The Risks of Hazard is cruising into the holiday season like all blogs, by piggy-backing on old work. And there is no better way to recycle blogs than to do Top 3 lists! Without any ado at all, here are the top 3 blogs from the last three months.
#3: These three blogs have 2 main themes, the first of which is the role of the building industry plays in flood risk exposure. As might be expected, builders are keen to build. Less expected might be the fact that they are keen to build in known floodplains.
#2: The second of the main themes is (surprise of surprises) Harvey’s impact on South Texas. Interesting, the #2 blog took a look at how the damage in Houston from Harvey was not as bad as the media coverage made it appear. It seems the new term we coined for this effect, “Negativity Amplification”, made sense to more people than we expected.
#1: The top Risks of Hazard blog post from Q4 hit on both of the main themes: builders AND Harvey in South Texas. Specifically, we took a look at a family in The Woodlands whose house was built in a floodplain (but deemed to be out of the floodplain because they raised the ground level by 10 inches). Quoth the builder:“Flooding is not even a possibility”. Yes, that is what the builder told the purchasing family in a part of the country that floods every year. The blog and the original article in the NYT, really resonated because they were able to illustrate a variety of aspects of the current flood insurance set-up that are deeply flawed: the influence builders have on the perception of flood risk, the concept that 10” of extra elevation can flip a property from “at risk” to “not at risk”, the confusion around BFEs and flood depths, the impact on families and livelihoods of flooding, and how important it is to get flood insurance right. In a way, this blog post was the quintessential Risks of Hazard post: a combination of technical data, advocacy for better insurance, and the protection gap.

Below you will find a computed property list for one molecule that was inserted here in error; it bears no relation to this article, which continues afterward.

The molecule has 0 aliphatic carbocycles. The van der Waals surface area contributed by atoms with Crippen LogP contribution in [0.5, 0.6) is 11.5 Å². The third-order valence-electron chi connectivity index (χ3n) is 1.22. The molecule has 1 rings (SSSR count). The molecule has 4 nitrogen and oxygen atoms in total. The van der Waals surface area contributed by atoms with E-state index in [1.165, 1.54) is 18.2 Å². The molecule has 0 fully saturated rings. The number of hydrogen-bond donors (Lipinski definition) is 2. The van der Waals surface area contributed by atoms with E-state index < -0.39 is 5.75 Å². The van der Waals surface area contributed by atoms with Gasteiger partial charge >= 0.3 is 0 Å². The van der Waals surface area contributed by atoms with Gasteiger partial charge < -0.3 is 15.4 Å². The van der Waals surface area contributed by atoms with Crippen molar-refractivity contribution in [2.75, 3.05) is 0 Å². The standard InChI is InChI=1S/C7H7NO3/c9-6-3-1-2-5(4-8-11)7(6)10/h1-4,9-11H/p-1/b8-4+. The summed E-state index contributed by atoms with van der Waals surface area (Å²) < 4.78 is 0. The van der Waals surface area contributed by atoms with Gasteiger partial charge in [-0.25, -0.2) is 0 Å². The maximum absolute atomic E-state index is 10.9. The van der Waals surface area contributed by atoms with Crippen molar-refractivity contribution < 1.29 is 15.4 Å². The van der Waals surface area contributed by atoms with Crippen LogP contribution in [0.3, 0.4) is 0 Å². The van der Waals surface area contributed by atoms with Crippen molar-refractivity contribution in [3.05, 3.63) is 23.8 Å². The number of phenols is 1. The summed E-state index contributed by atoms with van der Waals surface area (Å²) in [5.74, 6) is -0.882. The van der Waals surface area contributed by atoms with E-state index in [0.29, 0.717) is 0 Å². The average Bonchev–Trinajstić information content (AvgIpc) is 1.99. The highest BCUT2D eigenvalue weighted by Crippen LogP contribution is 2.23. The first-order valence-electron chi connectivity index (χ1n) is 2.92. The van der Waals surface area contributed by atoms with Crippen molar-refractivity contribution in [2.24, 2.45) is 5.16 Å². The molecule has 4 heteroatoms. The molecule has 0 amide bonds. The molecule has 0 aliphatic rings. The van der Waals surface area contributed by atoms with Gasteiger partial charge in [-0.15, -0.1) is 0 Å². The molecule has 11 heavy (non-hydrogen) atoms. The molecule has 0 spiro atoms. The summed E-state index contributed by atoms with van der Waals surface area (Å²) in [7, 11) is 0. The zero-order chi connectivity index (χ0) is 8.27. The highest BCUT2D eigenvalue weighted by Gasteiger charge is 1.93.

Happy holidays from the whole team at Risks of Hazard!